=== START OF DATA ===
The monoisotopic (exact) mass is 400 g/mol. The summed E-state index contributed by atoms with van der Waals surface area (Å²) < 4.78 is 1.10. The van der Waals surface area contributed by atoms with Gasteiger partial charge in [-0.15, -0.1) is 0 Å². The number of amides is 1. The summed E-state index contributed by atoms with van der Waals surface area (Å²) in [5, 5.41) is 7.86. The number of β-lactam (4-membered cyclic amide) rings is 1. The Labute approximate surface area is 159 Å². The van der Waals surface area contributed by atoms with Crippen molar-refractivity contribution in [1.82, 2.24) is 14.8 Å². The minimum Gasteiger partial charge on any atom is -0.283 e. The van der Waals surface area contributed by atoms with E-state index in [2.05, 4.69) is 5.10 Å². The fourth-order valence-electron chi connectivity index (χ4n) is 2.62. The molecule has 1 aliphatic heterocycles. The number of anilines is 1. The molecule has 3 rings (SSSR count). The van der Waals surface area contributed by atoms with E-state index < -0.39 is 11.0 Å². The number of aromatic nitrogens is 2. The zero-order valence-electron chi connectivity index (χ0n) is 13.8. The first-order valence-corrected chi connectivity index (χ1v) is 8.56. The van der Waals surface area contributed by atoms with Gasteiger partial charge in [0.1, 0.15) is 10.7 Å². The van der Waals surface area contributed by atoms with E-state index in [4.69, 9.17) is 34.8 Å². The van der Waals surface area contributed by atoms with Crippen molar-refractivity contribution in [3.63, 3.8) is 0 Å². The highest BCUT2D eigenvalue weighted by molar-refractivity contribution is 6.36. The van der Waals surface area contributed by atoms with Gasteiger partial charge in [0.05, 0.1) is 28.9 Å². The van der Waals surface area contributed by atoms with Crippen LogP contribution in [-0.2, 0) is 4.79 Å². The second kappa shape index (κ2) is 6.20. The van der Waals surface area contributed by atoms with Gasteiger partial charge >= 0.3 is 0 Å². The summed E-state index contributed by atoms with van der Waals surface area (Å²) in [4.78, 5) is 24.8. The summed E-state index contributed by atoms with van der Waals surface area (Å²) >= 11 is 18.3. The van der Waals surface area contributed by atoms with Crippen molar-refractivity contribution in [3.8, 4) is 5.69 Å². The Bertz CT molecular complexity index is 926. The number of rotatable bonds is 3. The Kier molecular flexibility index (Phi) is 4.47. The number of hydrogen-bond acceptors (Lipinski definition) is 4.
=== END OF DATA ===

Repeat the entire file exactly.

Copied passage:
The monoisotopic (exact) mass is 400 g/mol. The summed E-state index contributed by atoms with van der Waals surface area (Å²) < 4.78 is 1.10. The van der Waals surface area contributed by atoms with Gasteiger partial charge in [-0.15, -0.1) is 0 Å². The number of amides is 1. The summed E-state index contributed by atoms with van der Waals surface area (Å²) in [5, 5.41) is 7.86. The number of β-lactam (4-membered cyclic amide) rings is 1. The Labute approximate surface area is 159 Å². The van der Waals surface area contributed by atoms with Crippen molar-refractivity contribution in [1.82, 2.24) is 14.8 Å². The minimum Gasteiger partial charge on any atom is -0.283 e. The van der Waals surface area contributed by atoms with E-state index in [2.05, 4.69) is 5.10 Å². The fourth-order valence-electron chi connectivity index (χ4n) is 2.62. The molecule has 1 aliphatic heterocycles. The number of anilines is 1. The molecule has 3 rings (SSSR count). The van der Waals surface area contributed by atoms with E-state index < -0.39 is 11.0 Å². The number of aromatic nitrogens is 2. The zero-order valence-electron chi connectivity index (χ0n) is 13.8. The first-order valence-corrected chi connectivity index (χ1v) is 8.56. The van der Waals surface area contributed by atoms with Gasteiger partial charge in [0.1, 0.15) is 10.7 Å². The van der Waals surface area contributed by atoms with E-state index in [4.69, 9.17) is 34.8 Å². The van der Waals surface area contributed by atoms with Crippen molar-refractivity contribution in [3.63, 3.8) is 0 Å². The highest BCUT2D eigenvalue weighted by molar-refractivity contribution is 6.36. The van der Waals surface area contributed by atoms with Gasteiger partial charge in [0.05, 0.1) is 28.9 Å². The van der Waals surface area contributed by atoms with Crippen LogP contribution in [-0.2, 0) is 4.79 Å². The second kappa shape index (κ2) is 6.20. The van der Waals surface area contributed by atoms with Gasteiger partial charge >= 0.3 is 0 Å². The summed E-state index contributed by atoms with van der Waals surface area (Å²) in [4.78, 5) is 24.8. The summed E-state index contributed by atoms with van der Waals surface area (Å²) >= 11 is 18.3. The van der Waals surface area contributed by atoms with Crippen molar-refractivity contribution in [3.8, 4) is 5.69 Å². The Bertz CT molecular complexity index is 926. The number of rotatable bonds is 3. The Kier molecular flexibility index (Phi) is 4.47. The number of hydrogen-bond acceptors (Lipinski definition) is 4.